The Decadent Fat You Should Try Using For Homemade Mayonnaise

Love it or hate it, mayonnaise is a culinary mainstay. The polarizing condiment is hotly debated in any of its forms. From toppings to dips to the base of sauces, indifference is rarely the emotion it invokes.

A basic mayo is just a creamy emulsion of egg yolks, oil, and an acid such as citrus or vinegar, and yet, the flavor and consistency tend to resemble none of those three components. What we know as mayo has been around since 18th century France when a chef was out of cream for his sauce so he subbed in olive oil, according to The Nibble.

While more flavor variations and brands of mayo are popping up on shelves, nothing beats homemade mayonnaise. Slathered on a slice of bread or mixed into a tuna or chicken salad, mayonnaise is surprisingly easy to make and even easier to elevate with a simple ingredient swap. What decadent fat can you sub in that will take your mayo to a whole new level?

A quacky swap-in

Emulsification is simply the combination of two ingredients that do not mix — like oil and water. When it comes to mayo, the egg yolks act as the link between the acid (citrus or vinegar) and the fat (oil). The fat is slowly drizzled in as the yolks and acid are quickly mixed to inhibit any separation (via How Stuff Works).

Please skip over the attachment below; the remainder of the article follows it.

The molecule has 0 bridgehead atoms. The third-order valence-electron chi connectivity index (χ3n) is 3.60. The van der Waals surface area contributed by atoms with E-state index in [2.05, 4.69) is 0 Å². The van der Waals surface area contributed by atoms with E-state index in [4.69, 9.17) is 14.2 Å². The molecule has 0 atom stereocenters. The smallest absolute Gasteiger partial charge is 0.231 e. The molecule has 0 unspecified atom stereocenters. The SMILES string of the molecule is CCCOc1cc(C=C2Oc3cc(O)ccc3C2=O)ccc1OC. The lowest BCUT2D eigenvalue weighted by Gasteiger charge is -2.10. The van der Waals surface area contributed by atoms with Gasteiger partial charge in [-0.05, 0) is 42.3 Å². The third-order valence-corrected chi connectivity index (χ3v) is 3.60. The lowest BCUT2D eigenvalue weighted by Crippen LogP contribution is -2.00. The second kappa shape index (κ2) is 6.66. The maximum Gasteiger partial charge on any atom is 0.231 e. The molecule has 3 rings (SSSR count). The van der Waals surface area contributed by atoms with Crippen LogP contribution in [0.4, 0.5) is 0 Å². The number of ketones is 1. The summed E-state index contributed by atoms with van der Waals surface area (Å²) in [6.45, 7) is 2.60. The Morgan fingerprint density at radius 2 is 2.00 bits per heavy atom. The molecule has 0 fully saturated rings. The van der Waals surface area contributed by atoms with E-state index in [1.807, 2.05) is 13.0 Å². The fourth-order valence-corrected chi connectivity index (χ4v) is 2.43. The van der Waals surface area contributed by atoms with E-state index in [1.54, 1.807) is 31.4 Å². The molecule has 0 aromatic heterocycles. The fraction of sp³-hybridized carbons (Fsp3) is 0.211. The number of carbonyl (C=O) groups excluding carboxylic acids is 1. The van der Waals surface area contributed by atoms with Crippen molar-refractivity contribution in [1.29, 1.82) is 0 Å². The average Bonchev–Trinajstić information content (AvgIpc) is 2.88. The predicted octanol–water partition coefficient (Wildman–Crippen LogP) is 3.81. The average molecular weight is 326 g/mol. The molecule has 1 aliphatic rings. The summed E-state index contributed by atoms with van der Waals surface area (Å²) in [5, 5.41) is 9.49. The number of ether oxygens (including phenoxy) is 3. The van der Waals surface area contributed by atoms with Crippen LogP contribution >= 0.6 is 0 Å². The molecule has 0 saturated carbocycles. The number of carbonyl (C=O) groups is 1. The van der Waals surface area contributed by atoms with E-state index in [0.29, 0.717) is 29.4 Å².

While any oil will suffice for the fat component, duck fat is a luxurious swap-in to try the next time you whip up a batch of homemade mayo. The rich, umami-laced flavor of duck fat seems to make just about anything taste better, including fried chicken.

It's an easy one-to-one sub, just make sure the duck fat and eggs are at the same temperature, per The Weston A. Price Foundation, to ensure they will emulsify. The mayo will solidify a bit in the fridge, but can easily be warmed up at room temperature. An added bonus? Duck fat is chock full of fat-soluble vitamins which boost everything from mineral utilization to protection from heart disease.